Here is our statement regarding #Congressh2020 today on the #InternationalDayForTheEliminationOfRacialDiscrimination @ideas_idees @WesternU #BlackAtCongress #ConfrontingColonialismAndAntiBlackRacism pic.twitter.com/rZfTm94y9N
— @blkcdnSA (@BlkCdnSA) March 21, 2020
Neoliberal culture positions technology as an uncomplicated good that solves social problems. We see this in the push for body cameras as the solution for police brutality, increased surveillance to “prevent crime,” or the push for “open classrooms” that are used by academic institutions to argue against hiring tenured staff.
But this uncritical embracing of technology ignores the ways inequality is reproduced. According to Val Marie Johnson, the chair of the Department of Social Justice and Community Studies at Saint Mary’s University:
What this crisis lays bare are the combination of pre-existing structural inequities (intersecting racism and settler colonialism, class and economics, gender, and more) with the fact that these inequities mean that vulnerable groups and communities are disproportionately impacted by the crisis itself, structured limitations to crisis responses, and the need to build solidarity for meaningful solutions.
When we migrate learning online during crisis, for example, how are we as faculty (especially the securely employed among us), administrators, and institutions addressing now compounded inequities?
Are we creating solutions that respond to, or simply re-inscribe, hierarchies, between secure versus precarious labour, international versus domestic students, in student technology access, in vulnerability to surveillance, anonymized attacks, and intellectual property loss, and shaping the lack of learning and community spaces for the least represented and most-underserved?
This week, academics have reported racist hate speech posted on online class forums:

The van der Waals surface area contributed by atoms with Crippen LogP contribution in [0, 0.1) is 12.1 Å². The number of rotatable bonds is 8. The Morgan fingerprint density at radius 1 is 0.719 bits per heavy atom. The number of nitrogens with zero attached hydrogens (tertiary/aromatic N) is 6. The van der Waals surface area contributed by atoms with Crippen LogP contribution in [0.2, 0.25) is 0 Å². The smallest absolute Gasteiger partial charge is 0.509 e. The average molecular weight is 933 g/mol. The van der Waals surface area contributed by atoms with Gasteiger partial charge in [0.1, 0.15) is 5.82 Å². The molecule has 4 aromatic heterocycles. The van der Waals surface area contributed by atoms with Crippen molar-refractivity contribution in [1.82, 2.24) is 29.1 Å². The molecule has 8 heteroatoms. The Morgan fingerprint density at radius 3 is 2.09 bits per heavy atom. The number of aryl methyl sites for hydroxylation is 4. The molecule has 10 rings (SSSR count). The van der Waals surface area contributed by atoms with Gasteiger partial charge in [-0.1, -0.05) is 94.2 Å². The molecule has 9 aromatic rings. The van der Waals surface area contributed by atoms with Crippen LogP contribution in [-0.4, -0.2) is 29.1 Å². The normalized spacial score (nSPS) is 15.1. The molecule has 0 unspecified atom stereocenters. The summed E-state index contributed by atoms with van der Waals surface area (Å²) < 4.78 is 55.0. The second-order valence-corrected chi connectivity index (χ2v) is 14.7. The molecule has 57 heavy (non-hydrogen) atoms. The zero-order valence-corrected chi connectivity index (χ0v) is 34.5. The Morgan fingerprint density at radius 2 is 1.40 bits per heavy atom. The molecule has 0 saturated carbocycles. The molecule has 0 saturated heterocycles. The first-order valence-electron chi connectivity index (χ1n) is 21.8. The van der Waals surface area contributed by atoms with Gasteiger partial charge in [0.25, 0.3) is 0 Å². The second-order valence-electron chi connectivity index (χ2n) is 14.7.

Surveillance and Policing
Alexander McClelland, a Banting post-doctoral fellow at the University of Ottawa who studies the intersections of criminalization and health, has also recently experienced online vandalism related to his work on policing and COVID:
Our Google doc to track the increase of police powers under emergency public health laws was erased and vandalized twice, I had it open for edit (naively), as I wanted to have people add what was happening in their communities. Pro-policing trolls erased everything that we collected, replacing the document with just the word “nope.”, and another time with a statement about how we need to arrest people with COVID-19.
McClelland says this vandalism reflects the growing calls to police our way out of the pandemic, and warns about the dangers of online surveillance and policing as State of Emergency measures across the country encourage intense forms of social monitoring:
The logic of policing is at an all time high, with police are being framed as heroes in the response to COVID-19, and widespread forms of community policing being encouraged with “snitch lines” popping up across the country.
Widely used platforms such as Facebook and Twitter are the least secure, often ignoring actual racist and homophobic attacks. People are scared and are lashing out in fear, inciting hatred and ignorance, as we have seen with racist attacks against Asian-run businesses.
With all of our collective organizing going exclusively online, communities that are always at risk, including people of colour, queers, people who buy and sell sex or drugs, and people living with HIV, are now at heightened threat for surveillance, forms of sabotage, attacks and trolling.
McClelland also cautions that social justice organizing has become even more dangerous at a time when people seek order and are much less tolerant of dissent. Calls for social solidarity to get through the pandemic can also work to silence people who raise questions about the measures being taken:
In this context of panic, fear, and uncertainty, critique and community organizing to address forms of inequality are more and more perceived as a threat to authoritarian responses to COVID-19. And now in a context driven by fear, panic and suspicion, any kind of resistance or organizing is under heightened scrutiny, surveillance and hate.